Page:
The Java look and feel provides a distinctive platform-independent appearance and standard behavior, which is why one of the requirements specifies that you use Swing components, not Abstract Windowing Toolkit (AWT) components. Using the single look and feel that Swing provides helps ensure that what you see is what the evaluator will see. Sun wants to know whether you can take advantage of built-in Swing components. For example, you must use the JTable component. It is a helpful grid component, and feeding data into it is easy. However, the event model takes a little getting used to.


The heart of the project is the database. Sun provides the skeleton pieces, which you must use to build your database. It is not as big a task as it sounds. The base classes Sun provides are already good enough. You just have to decide how much to modify the main piece (Data.java) and what you need to add in any additional classes. One common mistake is to overengineer the solution. My database met all the requirements and seemed to be a clean design, yet I added only two classes and didn't modify any Sun-supplied code. I've read many forum posts from developers who were looking for help on their code, but had clearly gone too far. What they were doing was unnecessary, or worse, obscured the real functionality they should have built.

One major ingredient of the database design is the locking mechanism. Chapter 7, "Databases and Atomicity," discusses the details of a good lock manager, the better way to go for this project. One hidden requirement is that only the client who locks a row can unlock it. This means there has to be a way to track clients within the locking mechanism. I've seen some clever ways to tackle it and some truly bizarre approaches that would surely lose points. A tricky part is what to do if the client locks a record and then dies. One elegant way to handle that situation is to let the system worry about it rather than invent some polling or timed checker design. This method is also explained in Chapter 7.


The assignment demands two modes of operation. The client that presents the information must be able to get it from a local database file or a remote one. The local mode is simple to implement, but the remote mode is harder. You have to design the network piece with RMI or sockets. Most people use RMI because it came later than sockets and is built on top of them. The early version of RMI was crude, but the current version, although it still needs another revision, is a better choice for this assignment than naked sockets. The big problem with sockets is thread management; you have to manually handle threads. RMI takes care of threads automatically, so the code is simpler. Some want to argue the merits of one over the other, but why not do that after passing the certification exam? I don't think sockets are worth the effort for this project. However, you might love them, so I talk about them in Chapters 11, "Networking with NIO," and 12, "RMI." Unlike the database classes, Sun provides nothing to get you started on the networking portion of the assignment.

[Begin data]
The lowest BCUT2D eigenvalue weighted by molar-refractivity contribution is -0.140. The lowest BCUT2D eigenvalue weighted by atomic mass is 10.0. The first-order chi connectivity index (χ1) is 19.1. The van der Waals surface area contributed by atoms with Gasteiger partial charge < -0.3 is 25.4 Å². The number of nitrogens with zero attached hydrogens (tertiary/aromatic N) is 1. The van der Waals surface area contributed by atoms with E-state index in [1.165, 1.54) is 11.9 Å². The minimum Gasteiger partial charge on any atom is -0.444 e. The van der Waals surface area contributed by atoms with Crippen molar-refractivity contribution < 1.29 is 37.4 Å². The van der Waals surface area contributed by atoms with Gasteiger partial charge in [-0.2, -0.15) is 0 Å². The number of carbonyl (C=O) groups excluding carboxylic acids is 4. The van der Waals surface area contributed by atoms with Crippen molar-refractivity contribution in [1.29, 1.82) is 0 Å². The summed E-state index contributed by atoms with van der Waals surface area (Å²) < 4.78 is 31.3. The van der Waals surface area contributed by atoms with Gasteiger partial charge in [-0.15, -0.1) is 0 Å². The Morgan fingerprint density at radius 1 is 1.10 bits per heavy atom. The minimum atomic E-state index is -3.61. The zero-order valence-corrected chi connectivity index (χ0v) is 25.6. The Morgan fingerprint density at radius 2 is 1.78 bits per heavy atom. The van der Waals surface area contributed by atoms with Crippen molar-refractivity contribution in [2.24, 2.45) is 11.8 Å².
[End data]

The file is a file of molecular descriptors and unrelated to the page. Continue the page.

Database Transparency

You can write a lot of fancy code so that the client handles the local database interaction one way and the network database another way. Here's a hint, however: If you design your solution the best way, there is no local– or network mode–specific code in the client. That is one of the challenges: Can you design the architecture in such a way that the database location is transparent to the client? The solution to this challenge is elegant, but not obvious. The trick is to use one interface, but have the signatures present the exact same types to the client when the database methods are called, regardless of whether the database was created by the factory from a local file or on the other side of the network through RMI. Also, the assignment forces you to build a database connection factory that generates a local or remote database connection based on command-line parameters. This factory is a marvelous example of the power behind design patterns. This design pattern is demonstrated in Chapter 9, "Interfaces," where you see a clear reason for having interfaces.

Design Choices

Some people can code fast and furiously. However, they are taking chances and might overlook important details, so what they end up doing is quickly building something that will fail even faster. There are many ways to design the GUI and the network pieces, but you need to make sure you are using a reasonable approach and are able to justify why you chose it.

One of the documents you must include in your certification project is the DESIGN_CHOICES.TXT file. In it, you list some of the major design choices you made and explain your choices by describing their main advantages and disadvantages. Also, you need to compare the design and implementation objectives with the advantages and disadvantages of your choices.